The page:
Sports camps have become an industry unto themselves. They specialize in activities such as golf, soccer, tennis, field hockey, competitive swimming, scuba, sailing and even rock climbing. There are numerous camps whose primary focus is to fast-track budding athletes (some as young as 8 or 9) toward some future Olympics. Others aim at building the skills necessary to secure a college scholarship in sports ranging from softball to sculling. There are football camps for quarterbacks only…which begs the question, who are they throwing and handing-off to? These camps offer fun and games with a serious side; they separate the wheat from the chaff by offering an atmosphere of competition, achievement and success.
Serious, success-driven camps are hardly limited to sports. Future Stars Camp in Warminster, PA, the Superkidz Kamp in Montclair, NJ and Stagedoor Manor—a 26-year old theatrical training camp in the Catskills which counts Natalie Portman, Mandy Moore and Robert Downey, Jr. among its alumnae—are hardcore performing arts boot camps.
And yes, there are actual boot camps now. Often geared toward working with troubled teenagers, they push kids to learn teamwork and also self-reliance in a quasi-military/wilderness environment. They tend to temper their intense work schedules with more traditional recreational camp-type activities such as swimming, hiking and just plain horsing around.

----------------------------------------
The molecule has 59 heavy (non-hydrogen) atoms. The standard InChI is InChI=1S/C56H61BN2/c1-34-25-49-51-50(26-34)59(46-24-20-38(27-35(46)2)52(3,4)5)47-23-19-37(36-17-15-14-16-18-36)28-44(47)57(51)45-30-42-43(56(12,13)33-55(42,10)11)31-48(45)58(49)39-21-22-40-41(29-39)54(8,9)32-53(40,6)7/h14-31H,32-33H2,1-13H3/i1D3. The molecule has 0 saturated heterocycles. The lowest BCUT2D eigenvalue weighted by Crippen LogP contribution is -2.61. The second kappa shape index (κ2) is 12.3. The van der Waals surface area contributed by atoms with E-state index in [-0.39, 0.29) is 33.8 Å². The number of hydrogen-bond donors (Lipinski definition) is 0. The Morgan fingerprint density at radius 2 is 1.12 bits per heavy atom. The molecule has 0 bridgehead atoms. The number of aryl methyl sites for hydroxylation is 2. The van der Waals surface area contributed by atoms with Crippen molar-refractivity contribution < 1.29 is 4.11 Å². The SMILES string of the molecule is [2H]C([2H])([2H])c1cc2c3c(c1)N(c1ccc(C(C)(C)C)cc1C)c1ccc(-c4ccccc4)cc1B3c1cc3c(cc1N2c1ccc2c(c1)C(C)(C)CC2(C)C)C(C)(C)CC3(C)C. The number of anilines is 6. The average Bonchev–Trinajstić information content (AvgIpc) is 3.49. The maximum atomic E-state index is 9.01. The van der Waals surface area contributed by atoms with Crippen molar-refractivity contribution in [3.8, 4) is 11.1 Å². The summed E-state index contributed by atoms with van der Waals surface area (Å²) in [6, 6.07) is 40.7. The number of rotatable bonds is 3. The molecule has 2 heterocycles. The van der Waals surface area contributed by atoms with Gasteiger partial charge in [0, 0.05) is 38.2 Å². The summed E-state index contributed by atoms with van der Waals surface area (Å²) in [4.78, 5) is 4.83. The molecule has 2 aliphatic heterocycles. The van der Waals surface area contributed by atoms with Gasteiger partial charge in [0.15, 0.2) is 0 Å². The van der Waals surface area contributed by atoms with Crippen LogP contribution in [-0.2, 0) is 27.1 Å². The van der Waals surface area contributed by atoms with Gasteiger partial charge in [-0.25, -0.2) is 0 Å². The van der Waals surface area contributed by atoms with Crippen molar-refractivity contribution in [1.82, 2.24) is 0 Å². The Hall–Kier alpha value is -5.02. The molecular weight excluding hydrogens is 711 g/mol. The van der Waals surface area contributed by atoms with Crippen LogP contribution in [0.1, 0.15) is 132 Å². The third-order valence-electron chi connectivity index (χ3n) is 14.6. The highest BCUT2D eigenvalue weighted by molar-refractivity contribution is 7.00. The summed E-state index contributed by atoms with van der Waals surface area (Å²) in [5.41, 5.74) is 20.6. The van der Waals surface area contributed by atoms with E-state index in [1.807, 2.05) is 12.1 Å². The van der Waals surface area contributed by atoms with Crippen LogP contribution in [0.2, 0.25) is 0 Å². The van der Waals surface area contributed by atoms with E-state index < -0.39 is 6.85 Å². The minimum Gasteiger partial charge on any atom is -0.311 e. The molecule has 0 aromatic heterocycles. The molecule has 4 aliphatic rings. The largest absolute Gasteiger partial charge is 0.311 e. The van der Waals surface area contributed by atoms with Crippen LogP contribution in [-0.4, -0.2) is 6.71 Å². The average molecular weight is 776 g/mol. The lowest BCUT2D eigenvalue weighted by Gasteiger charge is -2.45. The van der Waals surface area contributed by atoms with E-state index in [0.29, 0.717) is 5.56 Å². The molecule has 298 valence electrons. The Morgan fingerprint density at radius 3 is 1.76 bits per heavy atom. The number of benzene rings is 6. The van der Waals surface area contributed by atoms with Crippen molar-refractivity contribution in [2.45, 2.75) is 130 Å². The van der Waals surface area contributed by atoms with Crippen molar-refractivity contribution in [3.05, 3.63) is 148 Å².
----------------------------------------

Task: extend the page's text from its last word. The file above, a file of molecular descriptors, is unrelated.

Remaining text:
Fortunately, there are plenty of summer camps at the other end of the seriousness spectrum. The Quaker-run Dark Waters Camp in Medford, NJ encourages a non-competitive philosophy with a wide array of arts, crafts and outdoor activities. Similarly, a more balanced agenda is offered at the Stokes Forest Music Camp, where the John J. Cali School of Music at Montclair State University counterbalances serious music sessions with environmental studies and recreational activities. Statistics compiled by the American Camp Association (acacamps.org), indicate that 57% of their accredited camp membership focuses on team-building and more than half provide opportunities for community service, such as area cleanups, recycling, and volunteerism at nursing homes and hospitals.
Dollars and Sense
According to industry statistics compiled by the National Camp Association, U.S. camps rake in an annual $11 billion in business. More than 11 million American children last summer were tearfully bused or otherwise delivered by their parents to the 12,000 camps spread throughout the nation. Of these, about 60% are of the sleepover variety, two-thirds are run by non-profit organizations, and the remaining third are privately owned for-profit businesses. About one in five camps receive American Camp Association accreditation, which means they have met 300 health and safety standards.
This is worth thinking about when narrowing down your choices. Parents are often surprised to learn that, unlike pre-school, there is no government agency that monitors camp conditions and standards. And although most camps are small businesses, they employ more than 1.2 million adults in various capacities such as camp counselors, activity leaders, program directors and support services personnel, so it is something more than a cottage industry.